Star Wars: The Old Republic, has done this as well; they have at least one Heroic which combines this with one of my least favorite mechanics (the aforementioned jumping game)-but at least it’s a catchy situation hopping from moving air-car to air-car.  But with their latest patch, we’ve got a new Flashpoint:  Crisis on Umbara, which can be done traditionally or in a solo-story mode (and the traditional method-as in, grouped-has its own mechanics and assorted difficulty levels).  The FP continues on a thread taken from the Iokath storyline, where someone in your Alliance is trying to bring it down.  Well, thanks to the work of Theron and Lana, your primary advisers, the traitor has been located on board a train on Umbara, looking to acquire Adegan crystals-last seen when the late Darth Malgus tried to usurp the Sith Empire with his stealth armada.  So before you can say “Snakes on a Train”, you, Theron, and Lana are off to Umbara to snag the traitor before any real damage is done.

I won’t spoil the traitor’s identity here.  It’s not hard to find out on the ‘net, but I’ll sit on it until the next bit of content rolls in that builds on it, because I’m sure that we’re looking at the familiar trope of “Late Arrival Spoiler“.  Until then, though, let’s let the traitor’s name remain hidden.  Suffice it to say, however, that the traitor will be back to plague our heroes, and we get another indicator of just what is truly behind this all.  Besides, it’s not the traitor that interests me today.  Well, it is, but I was talking about the setting.  It’s a freaking moving high-speed train!  Of course, it’s a Star Wars train, so figure it’s not using anything resembling wheels and more along the lines of your average landspeeder.  Not anything resembling tracks on the ground, but hovering vertical rings.  And much like action sequences in most movies with trains as a setting, you will be fighting not just the local Umbarans (who, apparently, don’t like uninvited guests), but also the faction you didn’t choose to support at Iokath, who are a little irritated about the things that happened to either Acina or Malcom, depending on your actions.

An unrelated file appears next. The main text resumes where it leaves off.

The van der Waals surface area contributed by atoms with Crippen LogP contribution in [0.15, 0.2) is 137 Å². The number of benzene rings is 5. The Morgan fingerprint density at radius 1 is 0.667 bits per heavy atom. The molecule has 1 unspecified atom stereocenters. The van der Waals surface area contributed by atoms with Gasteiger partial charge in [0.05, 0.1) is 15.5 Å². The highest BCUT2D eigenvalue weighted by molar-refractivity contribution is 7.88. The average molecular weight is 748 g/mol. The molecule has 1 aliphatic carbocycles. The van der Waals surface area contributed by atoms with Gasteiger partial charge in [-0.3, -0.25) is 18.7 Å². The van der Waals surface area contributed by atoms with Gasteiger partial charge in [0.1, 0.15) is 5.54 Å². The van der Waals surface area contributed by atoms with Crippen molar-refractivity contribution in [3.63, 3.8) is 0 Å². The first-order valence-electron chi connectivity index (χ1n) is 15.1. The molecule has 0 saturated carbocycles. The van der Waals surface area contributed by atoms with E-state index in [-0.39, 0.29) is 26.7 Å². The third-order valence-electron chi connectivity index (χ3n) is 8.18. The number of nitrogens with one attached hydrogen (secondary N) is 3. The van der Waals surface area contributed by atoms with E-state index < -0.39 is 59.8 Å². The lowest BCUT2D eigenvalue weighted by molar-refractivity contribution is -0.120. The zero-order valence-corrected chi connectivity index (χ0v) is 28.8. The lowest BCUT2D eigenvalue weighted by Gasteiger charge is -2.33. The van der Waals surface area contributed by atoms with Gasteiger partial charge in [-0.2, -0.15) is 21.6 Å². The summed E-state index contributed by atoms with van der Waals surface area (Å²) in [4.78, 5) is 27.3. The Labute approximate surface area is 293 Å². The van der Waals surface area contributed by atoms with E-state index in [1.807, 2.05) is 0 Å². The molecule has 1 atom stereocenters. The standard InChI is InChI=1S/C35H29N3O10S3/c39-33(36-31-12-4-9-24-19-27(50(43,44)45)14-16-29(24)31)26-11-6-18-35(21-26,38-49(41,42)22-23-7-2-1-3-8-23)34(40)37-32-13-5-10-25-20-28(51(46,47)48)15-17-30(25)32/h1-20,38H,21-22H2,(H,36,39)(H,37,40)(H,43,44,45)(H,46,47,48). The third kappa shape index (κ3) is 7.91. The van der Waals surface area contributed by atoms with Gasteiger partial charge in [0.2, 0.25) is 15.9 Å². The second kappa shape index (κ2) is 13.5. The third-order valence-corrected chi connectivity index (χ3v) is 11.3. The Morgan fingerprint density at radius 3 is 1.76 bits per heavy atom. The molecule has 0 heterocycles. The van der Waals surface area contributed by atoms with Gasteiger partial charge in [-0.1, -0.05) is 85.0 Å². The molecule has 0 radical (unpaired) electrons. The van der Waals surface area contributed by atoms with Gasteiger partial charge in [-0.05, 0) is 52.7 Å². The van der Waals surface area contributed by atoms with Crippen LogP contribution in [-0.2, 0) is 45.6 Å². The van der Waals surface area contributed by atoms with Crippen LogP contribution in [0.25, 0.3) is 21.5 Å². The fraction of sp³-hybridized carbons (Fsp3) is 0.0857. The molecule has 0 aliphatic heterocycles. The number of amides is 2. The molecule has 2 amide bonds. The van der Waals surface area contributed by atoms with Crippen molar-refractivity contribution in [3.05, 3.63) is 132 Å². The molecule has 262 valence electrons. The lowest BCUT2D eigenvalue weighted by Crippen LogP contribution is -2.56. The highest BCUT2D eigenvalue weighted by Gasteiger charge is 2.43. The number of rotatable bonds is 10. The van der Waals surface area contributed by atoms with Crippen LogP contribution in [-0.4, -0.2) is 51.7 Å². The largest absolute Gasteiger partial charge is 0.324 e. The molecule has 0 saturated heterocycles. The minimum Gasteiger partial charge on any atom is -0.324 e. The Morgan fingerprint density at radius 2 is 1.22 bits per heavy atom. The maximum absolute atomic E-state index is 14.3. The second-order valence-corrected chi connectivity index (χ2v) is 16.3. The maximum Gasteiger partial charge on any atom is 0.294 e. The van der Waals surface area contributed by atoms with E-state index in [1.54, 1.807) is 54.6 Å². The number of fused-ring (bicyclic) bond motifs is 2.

By the way, I will take a moment for a minor spoiler here, so that readers do not do what I did.  You will find a point where there are two very large “Champion” level turrets.  Don’t bother trying to engage them; don’t bother trying to go around them.  Pay attention to the hole in the roof well before then instead.  Go that way.  Don’t be like me and try THREE TIMES to find a way to deal with those damned guns and get blown to bits by them.  Yes, I completely embarrassed myself by missing that hole in the roof and went on a futile quest to blow up those guns.  LEARN FROM MY MISTAKES!

There’s another big trope (well, it SHOULD be, even if I can’t find it) that you can associate with action sequences on trains.  It’s probably not hard to guess at what it might be.  Suffice it to say, it involves the traitor and your response to that, which consumes roughly the latter half of the Flashpoint.